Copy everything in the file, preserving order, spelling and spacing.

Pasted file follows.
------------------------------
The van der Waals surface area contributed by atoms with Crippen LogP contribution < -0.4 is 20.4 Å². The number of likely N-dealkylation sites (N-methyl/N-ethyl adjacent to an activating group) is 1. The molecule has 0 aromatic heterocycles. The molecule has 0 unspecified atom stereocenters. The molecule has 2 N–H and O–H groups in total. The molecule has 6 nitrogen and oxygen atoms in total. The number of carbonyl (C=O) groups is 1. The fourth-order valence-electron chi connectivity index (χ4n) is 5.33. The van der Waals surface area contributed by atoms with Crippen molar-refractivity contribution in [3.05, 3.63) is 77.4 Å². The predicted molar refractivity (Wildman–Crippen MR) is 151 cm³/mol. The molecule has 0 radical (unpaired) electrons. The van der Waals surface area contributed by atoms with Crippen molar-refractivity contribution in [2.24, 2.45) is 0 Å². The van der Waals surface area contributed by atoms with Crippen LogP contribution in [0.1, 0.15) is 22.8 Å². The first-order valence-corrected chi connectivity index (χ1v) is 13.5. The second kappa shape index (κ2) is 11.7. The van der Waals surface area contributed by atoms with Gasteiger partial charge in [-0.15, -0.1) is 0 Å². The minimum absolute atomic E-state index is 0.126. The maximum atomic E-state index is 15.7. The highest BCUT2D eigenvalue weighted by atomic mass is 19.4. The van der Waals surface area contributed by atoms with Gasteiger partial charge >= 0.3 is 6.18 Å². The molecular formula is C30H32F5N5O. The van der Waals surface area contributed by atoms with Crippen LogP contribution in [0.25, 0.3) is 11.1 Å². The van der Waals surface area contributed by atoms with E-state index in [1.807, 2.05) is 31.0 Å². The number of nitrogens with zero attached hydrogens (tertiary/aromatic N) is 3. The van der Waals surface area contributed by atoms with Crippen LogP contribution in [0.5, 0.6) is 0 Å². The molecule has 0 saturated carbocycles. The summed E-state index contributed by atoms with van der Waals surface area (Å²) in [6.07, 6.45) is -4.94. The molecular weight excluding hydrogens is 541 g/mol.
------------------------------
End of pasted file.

The van der Waals surface area contributed by atoms with Crippen LogP contribution < -0.4 is 20.4 Å². The number of likely N-dealkylation sites (N-methyl/N-ethyl adjacent to an activating group) is 1. The molecule has 0 aromatic heterocycles. The molecule has 0 unspecified atom stereocenters. The molecule has 2 N–H and O–H groups in total. The molecule has 6 nitrogen and oxygen atoms in total. The number of carbonyl (C=O) groups is 1. The fourth-order valence-electron chi connectivity index (χ4n) is 5.33. The van der Waals surface area contributed by atoms with Crippen molar-refractivity contribution in [3.05, 3.63) is 77.4 Å². The predicted molar refractivity (Wildman–Crippen MR) is 151 cm³/mol. The molecule has 0 radical (unpaired) electrons. The van der Waals surface area contributed by atoms with Crippen molar-refractivity contribution in [2.24, 2.45) is 0 Å². The van der Waals surface area contributed by atoms with Crippen LogP contribution in [0.1, 0.15) is 22.8 Å². The first-order valence-corrected chi connectivity index (χ1v) is 13.5. The second kappa shape index (κ2) is 11.7. The van der Waals surface area contributed by atoms with Gasteiger partial charge in [-0.15, -0.1) is 0 Å². The minimum absolute atomic E-state index is 0.126. The maximum atomic E-state index is 15.7. The highest BCUT2D eigenvalue weighted by atomic mass is 19.4. The van der Waals surface area contributed by atoms with Gasteiger partial charge >= 0.3 is 6.18 Å². The molecular formula is C30H32F5N5O. The van der Waals surface area contributed by atoms with Crippen LogP contribution in [0.25, 0.3) is 11.1 Å². The van der Waals surface area contributed by atoms with E-state index in [1.807, 2.05) is 31.0 Å². The number of nitrogens with zero attached hydrogens (tertiary/aromatic N) is 3. The van der Waals surface area contributed by atoms with Crippen LogP contribution in [0.5, 0.6) is 0 Å². The molecule has 0 saturated carbocycles. The summed E-state index contributed by atoms with van der Waals surface area (Å²) in [6.07, 6.45) is -4.94. The molecular weight excluding hydrogens is 541 g/mol.